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the genre's premiere review magazine for short SF & Fantasy since 1993

Flash Fiction Online #72, September 2019

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Flash Fiction Online #72, September 2019

Eating the Sun” by Beth Goder

"Together we will Burn Forever” by Micah Hyatt
"Ashes to Ashes, Dust to Stardust” by Wendy Nikel
"Loneliness in Transit, Sixty Light Years from Earth” by Kurt Hunt

Reviewed by Jody Dorsett

September’s issue contains four short stories that deal with examining our state of being. Something that SF/F, when done right, does so well.

Eating the Sun” by Beth Goder

A short, well written story about a goddess to be and the needs she has. What we see is that every being has a need and will often make subservient some needs for other needs and wants.

"Together we will Burn Forever” by Micah Hyatt

Space is a dangerous place and accidents will happen. Medical advances are also amazing. As we’ve seen in the recent conflicts around the world more and more traumatic injuries are survivable. The question is asked whether we would rather not have survived and what would those who do not wish for us to do.

"Ashes to Ashes, Dust to Stardust” by Wendy Nikel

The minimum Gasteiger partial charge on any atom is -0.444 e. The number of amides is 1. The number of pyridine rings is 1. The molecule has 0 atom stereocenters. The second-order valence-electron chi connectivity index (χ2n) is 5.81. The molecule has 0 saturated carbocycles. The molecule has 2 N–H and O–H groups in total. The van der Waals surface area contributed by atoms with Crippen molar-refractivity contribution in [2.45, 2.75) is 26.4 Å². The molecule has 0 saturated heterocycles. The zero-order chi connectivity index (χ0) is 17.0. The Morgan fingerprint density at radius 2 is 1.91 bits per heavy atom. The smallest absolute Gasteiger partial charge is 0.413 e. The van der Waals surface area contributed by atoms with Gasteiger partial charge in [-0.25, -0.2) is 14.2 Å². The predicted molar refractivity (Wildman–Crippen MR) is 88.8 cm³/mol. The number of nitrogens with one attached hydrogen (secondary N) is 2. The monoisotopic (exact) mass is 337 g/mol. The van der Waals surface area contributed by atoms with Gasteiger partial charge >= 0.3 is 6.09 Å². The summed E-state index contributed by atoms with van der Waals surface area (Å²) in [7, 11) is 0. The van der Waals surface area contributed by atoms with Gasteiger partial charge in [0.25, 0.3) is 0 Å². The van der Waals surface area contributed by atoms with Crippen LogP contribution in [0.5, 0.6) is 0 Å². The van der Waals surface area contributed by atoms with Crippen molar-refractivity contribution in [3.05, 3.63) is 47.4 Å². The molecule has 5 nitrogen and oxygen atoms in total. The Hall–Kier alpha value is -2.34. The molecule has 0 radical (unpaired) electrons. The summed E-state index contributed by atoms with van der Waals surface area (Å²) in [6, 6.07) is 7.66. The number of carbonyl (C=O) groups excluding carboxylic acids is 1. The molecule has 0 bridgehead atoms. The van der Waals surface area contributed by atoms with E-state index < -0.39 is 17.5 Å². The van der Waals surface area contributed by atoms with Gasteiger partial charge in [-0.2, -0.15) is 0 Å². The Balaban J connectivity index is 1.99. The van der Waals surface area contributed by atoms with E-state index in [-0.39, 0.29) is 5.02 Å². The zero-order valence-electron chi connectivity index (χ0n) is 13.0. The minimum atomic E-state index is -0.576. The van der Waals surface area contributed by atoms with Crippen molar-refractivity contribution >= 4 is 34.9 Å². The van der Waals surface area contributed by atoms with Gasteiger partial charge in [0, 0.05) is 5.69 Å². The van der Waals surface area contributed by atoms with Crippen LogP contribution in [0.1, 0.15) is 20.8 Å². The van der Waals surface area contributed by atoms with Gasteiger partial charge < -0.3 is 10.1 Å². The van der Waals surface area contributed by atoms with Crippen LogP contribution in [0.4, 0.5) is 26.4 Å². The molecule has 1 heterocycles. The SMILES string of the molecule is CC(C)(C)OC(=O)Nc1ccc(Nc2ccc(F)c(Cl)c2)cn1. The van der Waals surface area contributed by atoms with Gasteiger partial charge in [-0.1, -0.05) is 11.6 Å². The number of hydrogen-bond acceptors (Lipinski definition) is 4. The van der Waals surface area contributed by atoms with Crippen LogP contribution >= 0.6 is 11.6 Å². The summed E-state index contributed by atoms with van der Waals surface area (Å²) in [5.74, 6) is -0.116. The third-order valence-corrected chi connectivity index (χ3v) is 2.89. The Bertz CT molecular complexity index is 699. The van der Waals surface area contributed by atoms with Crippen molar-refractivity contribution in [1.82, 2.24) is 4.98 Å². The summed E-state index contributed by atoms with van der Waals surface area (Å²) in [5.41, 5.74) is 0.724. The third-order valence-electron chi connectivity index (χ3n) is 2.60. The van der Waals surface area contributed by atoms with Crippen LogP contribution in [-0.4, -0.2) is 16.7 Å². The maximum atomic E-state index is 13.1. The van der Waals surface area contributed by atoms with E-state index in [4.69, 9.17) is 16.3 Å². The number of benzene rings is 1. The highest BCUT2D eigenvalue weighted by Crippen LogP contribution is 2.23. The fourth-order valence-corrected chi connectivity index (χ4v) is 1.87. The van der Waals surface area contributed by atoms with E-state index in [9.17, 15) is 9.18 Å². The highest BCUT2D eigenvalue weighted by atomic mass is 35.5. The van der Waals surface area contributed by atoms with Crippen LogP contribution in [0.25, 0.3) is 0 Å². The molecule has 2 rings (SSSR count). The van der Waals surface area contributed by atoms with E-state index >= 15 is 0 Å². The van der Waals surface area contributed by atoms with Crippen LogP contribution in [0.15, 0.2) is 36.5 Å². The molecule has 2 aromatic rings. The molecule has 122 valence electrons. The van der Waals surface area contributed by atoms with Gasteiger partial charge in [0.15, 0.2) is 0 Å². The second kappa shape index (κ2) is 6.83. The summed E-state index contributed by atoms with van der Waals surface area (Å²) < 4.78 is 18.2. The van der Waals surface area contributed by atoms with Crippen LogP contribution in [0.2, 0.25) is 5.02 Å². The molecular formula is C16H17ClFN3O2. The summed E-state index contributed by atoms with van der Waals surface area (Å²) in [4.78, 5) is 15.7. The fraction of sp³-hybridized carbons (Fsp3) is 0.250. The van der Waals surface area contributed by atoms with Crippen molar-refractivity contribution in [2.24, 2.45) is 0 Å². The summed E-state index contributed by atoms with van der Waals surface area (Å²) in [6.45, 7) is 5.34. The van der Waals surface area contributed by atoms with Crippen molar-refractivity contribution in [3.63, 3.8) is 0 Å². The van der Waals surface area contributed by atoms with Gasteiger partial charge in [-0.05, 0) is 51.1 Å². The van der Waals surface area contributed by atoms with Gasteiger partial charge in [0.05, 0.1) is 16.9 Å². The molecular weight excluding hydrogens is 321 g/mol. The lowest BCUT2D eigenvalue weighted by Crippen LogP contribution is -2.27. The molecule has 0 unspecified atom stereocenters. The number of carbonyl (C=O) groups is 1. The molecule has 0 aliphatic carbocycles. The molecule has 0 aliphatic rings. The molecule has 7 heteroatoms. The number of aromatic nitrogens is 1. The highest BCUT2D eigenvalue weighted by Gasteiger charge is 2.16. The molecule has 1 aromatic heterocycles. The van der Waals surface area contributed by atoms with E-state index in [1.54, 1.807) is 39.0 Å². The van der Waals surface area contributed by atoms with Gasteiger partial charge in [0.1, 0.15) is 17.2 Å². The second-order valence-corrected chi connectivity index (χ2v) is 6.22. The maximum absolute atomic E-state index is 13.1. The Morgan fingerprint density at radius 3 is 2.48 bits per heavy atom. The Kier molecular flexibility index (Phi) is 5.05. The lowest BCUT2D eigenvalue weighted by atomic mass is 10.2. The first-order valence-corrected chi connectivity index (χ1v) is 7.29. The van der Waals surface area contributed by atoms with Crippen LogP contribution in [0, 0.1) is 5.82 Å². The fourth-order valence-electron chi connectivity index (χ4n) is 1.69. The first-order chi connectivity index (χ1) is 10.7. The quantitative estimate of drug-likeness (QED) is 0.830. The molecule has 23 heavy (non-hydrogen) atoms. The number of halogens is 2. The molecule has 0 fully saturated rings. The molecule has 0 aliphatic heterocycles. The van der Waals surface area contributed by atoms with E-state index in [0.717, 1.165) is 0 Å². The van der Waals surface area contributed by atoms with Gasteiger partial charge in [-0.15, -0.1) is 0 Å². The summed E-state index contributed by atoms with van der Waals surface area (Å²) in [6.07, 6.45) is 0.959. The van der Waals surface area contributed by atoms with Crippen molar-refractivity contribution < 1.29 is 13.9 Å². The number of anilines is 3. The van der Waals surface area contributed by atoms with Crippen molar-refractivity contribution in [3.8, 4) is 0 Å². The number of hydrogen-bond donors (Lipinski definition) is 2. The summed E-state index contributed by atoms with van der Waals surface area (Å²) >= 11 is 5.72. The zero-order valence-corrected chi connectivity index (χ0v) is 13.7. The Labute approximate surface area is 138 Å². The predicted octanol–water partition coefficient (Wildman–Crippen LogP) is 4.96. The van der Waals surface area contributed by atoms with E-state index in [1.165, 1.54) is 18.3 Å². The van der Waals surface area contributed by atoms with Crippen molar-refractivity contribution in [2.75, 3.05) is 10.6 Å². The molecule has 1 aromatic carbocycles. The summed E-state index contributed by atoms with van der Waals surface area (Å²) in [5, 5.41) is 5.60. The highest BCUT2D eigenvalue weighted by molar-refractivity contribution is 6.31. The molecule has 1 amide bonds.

Sometimes we take for granted, or don’t even know of the people who make our lives so much better. The people who create the technology we, likewise, take for granted. For instance, who are John Bardeen, Walter Brattain, and William Shockley? The device you are reading this review on wouldn’t exist if it wasn’t for their creation of a transistor.

In addition to this large question there is just as large a question of how we handle loss, particularly of someone who should be remembered. How we move on and honor those we need to honor, personally, is asked and answered.

"Loneliness in Transit, Sixty Light Years from Earth” by Kurt Hunt

It is inevitable, at least to those of us who dream SFnal dreams, that colony ships will one day fare to the stars to spread mankind throughout the galaxy. Often these stories examine the good reasons or the bad reasons that such an effort would be made.

In this story it is the AI posses ship that is examined. What would an AI become after spending millennia in thought? In this case the ship calls it’s human inhabitants Baby. This is a worthwhile examination reminiscent of "The Ship who Sang.”